What other jobs have you held (even what you’re doing currently):
I’ve done tons of different things, but my second favorite job (writing is my first) was being a contract computer programmer. I told one of my bosses that, at that time with kids still in the house, my favorite thing to do after they all got off to school was to sit and have a second cup of tea and work crossword puzzles in the paper. And there I was, I told her, having tea and working gigantic puzzles, and being paid for it.
What gave you the idea to write this book?
The incredible new discoveries about Neanderthals. Some of them have been because of the sequencing of a genome belonging to one and some have been because of new excavations. As I delved into the research for this project, I found out that almost every theory and every interpretation of new discoveries are argued from at least two angles. This gives me the freedom to pick the theory that suits my purposes. The discovery of flowers with a body has been said to mean that they their dead with ceremony. This also infers some organized spiritual beliefs. I chose for them to bury only the tribe leaders like this, and for them to be developing spiritual beliefs over the span of several books.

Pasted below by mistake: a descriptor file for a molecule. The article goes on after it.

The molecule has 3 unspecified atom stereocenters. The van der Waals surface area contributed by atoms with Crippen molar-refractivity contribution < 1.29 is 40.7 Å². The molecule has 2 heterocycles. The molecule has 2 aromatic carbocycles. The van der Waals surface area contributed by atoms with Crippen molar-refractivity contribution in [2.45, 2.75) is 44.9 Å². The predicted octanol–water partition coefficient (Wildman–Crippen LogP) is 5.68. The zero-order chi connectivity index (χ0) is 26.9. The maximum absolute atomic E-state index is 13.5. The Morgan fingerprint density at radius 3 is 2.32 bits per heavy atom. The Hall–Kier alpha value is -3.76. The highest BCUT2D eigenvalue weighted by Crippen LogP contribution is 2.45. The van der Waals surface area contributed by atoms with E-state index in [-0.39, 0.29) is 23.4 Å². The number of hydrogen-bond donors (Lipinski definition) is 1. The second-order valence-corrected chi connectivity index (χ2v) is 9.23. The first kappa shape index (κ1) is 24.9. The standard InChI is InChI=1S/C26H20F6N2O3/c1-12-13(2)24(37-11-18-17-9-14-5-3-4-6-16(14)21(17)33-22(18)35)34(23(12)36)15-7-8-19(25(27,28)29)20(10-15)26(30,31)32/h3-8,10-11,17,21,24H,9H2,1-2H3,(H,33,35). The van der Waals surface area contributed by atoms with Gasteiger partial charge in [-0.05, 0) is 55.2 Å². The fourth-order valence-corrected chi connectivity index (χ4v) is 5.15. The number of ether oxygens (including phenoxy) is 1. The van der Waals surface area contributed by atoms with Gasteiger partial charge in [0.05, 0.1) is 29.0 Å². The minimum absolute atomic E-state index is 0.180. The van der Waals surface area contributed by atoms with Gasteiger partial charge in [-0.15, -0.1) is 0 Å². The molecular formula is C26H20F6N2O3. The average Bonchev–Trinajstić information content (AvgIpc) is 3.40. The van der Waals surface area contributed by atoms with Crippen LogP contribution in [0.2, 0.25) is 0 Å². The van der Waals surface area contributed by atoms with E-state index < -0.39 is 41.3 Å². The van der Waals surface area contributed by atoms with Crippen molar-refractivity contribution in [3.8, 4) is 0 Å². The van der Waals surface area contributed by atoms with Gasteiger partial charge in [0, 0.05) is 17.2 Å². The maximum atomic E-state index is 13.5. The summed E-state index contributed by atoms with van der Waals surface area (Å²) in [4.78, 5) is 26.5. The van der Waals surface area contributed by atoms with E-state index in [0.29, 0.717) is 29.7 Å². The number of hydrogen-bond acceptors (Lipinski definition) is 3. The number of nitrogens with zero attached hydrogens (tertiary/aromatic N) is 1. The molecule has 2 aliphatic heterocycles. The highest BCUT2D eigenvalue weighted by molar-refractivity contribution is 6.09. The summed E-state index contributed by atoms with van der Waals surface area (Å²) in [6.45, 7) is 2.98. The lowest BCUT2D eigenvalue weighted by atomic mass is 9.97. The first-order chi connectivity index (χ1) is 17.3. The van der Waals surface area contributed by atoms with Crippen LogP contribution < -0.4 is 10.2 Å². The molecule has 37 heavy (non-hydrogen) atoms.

What percent Neanderthal are your own genes, if I might be so bold as to ask?
I’m 2.9 percent according to the 23 And Me test. Everyone who has European ancestry is between 1 and 4 percent Neanderthal, the result of interbreeding long. long ago. I love the thought that I carry them around with me.
Wow, that begs the question as to whether or not you were offended by the old Geico Cavemen commercials, but I digress.
Are you traditionally published or self-published and why?
Yes. I self-publish one series, have two series published by small presses, and was lucky enough to land a series with Berkley Prime Crime (Penguin Random House). Why? I guess it just happened that way. My self-published series was with a small press, but I was unhappy there, so I took it back after one book and put out two more myself. The two small press series were queried and didn’t find agents, but